Arts and Entertainment

Press "Play" and stand well back: RR+P's 1981 debut is still strong stuff, with a level of energy and experiment that shames today's boho fringe.

What a card: ‘This American Life’ presenter Ira Glass

The Week in Radio: It's worth taking a gamble on This American Life

I love BBC radio as much as anyone but every now and then I wake up and think to myself, "Today is not a John Humphrys day. Neither is it a Victoria Derbyshire day. And if I have to hear Roger Bolton placating another listener aggrieved by a rogue split infinitive on Feedback, I honestly can't be responsible for my actions." On those days, I go online and listen to This American Life.

Album: Ms/Mr, Secondhand Rapture (RCA)

You'd have to say this New York duo, singer Lizzy Plapinger and producer Max Hershenow, have given a fair summation of their debut album with that title, such is both the familiarity and enchantment of the music within.

Album review: Public Service Broadcasting, Inform – Educate – Entertain (Test Card Recordings)

As its title hints, this often sounds more like a BBC4 documentary than a pop record. And that’s no bad thing.

Amy Dickson, Dusk & Dawn (Sony Classical)

Album review: Amy Dickson, Dusk & Dawn (Sony Classical)

Her 2010 album of Glass, Tavener and Nyman pieces was a more effective showcase for Amy Dickson's soprano sax than this collection of popular classics and classic pop. Fauré's “Pavane” works fine – her sleek , pure timbre, closer to clarinet or even oboe at times, floats weight-lessly over the gentle pizzicato and swish of strings; but the sax lacks the emotional flexibility of the human voice when taking the vocal line to “Casta Diva”, from Bellini's Norma.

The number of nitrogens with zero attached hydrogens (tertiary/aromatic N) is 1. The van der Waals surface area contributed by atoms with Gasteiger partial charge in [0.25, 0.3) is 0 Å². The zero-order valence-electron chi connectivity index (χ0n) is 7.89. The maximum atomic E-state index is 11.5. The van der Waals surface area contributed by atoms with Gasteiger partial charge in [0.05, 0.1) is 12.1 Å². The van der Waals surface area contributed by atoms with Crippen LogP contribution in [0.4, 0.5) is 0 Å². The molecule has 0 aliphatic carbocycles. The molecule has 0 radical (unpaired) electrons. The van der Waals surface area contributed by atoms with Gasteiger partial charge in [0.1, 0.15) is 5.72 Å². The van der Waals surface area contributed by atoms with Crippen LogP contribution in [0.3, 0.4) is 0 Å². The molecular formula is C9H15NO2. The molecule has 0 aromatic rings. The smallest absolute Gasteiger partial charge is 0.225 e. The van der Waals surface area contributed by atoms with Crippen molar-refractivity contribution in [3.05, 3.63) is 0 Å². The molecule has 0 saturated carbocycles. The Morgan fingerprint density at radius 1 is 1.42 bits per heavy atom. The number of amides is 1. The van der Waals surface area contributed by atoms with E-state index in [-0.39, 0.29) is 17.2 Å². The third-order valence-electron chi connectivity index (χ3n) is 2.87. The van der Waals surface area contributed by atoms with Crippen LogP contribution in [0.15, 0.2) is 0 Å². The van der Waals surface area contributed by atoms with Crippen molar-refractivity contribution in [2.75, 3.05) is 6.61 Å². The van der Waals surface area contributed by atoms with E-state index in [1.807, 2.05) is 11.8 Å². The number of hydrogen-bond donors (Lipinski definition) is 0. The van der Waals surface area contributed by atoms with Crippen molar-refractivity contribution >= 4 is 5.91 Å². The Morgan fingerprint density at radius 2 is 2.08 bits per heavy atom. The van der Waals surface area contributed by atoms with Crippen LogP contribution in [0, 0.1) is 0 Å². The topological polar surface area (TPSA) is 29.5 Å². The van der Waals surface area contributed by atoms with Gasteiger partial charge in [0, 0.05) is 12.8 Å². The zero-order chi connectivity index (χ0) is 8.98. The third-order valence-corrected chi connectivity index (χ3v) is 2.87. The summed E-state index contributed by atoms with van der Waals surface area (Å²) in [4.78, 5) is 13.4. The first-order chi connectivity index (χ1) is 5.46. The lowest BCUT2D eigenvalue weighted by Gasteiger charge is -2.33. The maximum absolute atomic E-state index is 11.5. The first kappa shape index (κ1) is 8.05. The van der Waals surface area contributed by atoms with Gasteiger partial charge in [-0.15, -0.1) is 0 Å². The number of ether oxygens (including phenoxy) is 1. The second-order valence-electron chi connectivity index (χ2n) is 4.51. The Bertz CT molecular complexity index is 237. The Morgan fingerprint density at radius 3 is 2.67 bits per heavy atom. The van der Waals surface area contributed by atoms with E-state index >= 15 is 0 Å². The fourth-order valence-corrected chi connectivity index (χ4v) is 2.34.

Floraleda Sacchi, Philip Glass: Metamorphosis (Amadeus Arte)

Album review: Floraleda Sacchi, Philip Glass: Metamorphosis (Amadeus Arte)

Floraleda Sacchi's harp lends itself particularly well to the minimalist logic of Philip Glass's progressions on this anthology of transpositions, never better than on the “Opening” from Glassworks, where the bass pulse beds beautifully among the mirroring figures of the theme.

Album: Various artists, Liberation Music (BGP)

Louis Armstrong singing spiritual-jazz anthem "The Creator Has a Masterplan" (and sounding great) is one of the more bizarre experiences on this neat compendium of black consciousness from the vaults of Bob Thiele's Flying Dutchman label.

Album review: Pierre Boulez, Wiener Philharmoniker, Mahler: Das Klagende Lied; Berg: Lulu-Suite (Deutsche Grammophon)

Album review: Pierre Boulez, Wiener Philharmoniker, Mahler: Das Klagende Lied; Berg: Lulu-Suite (Deutsche Grammophon)

Rarely performed, Mahler's Das Klagende Lied is a grisly fantasy in which the bones of a victim of regal fratricide are used to make a magic flute which, when played by the murderer, reveals his guilt – a sort of cross between Hamlet and Saw.

Album review: Mostly Other People Do the Killing, Slippery Rock! (Hot Cup)

Another half-serious, half-jokey album by Brooklyn parodists MOPDTK, this time aimed at the promising target of "smooth jazz".

IoS album review: Wadada Leo Smith & Louis Moholo-Moholo, Ancestors (Tum)

Trumpeter Smith – whose epic Ten Freedom Summers is probably the most impressive jazz recording of the year – left segregated Mississippi for the army at around the same time as drummer Moholo-Moholo joined the soon-to-be-exiled Blue Notes in apartheid Cape Town.

Album: Beak>, >> (Invada Company)

With its out-of-phase arpeggios, unrelenting metronomic beats, muffled, indistinct vocals and an approach to recording (no overdubs, only edits) which approaches Dogme, Bristolian band Beak> – the brainchild of Portishead maestro Geoff Barrow – are clearly admirers of the Germanic experimentalists of the early 1970s.

Album: Solveig Slettahjell, Antologie (Emarcy/Universal)

Voice, piano, autoharp, synth bleeps... But it's the voice you listen to.

Last night's viewing - Britain in a Day, BBC2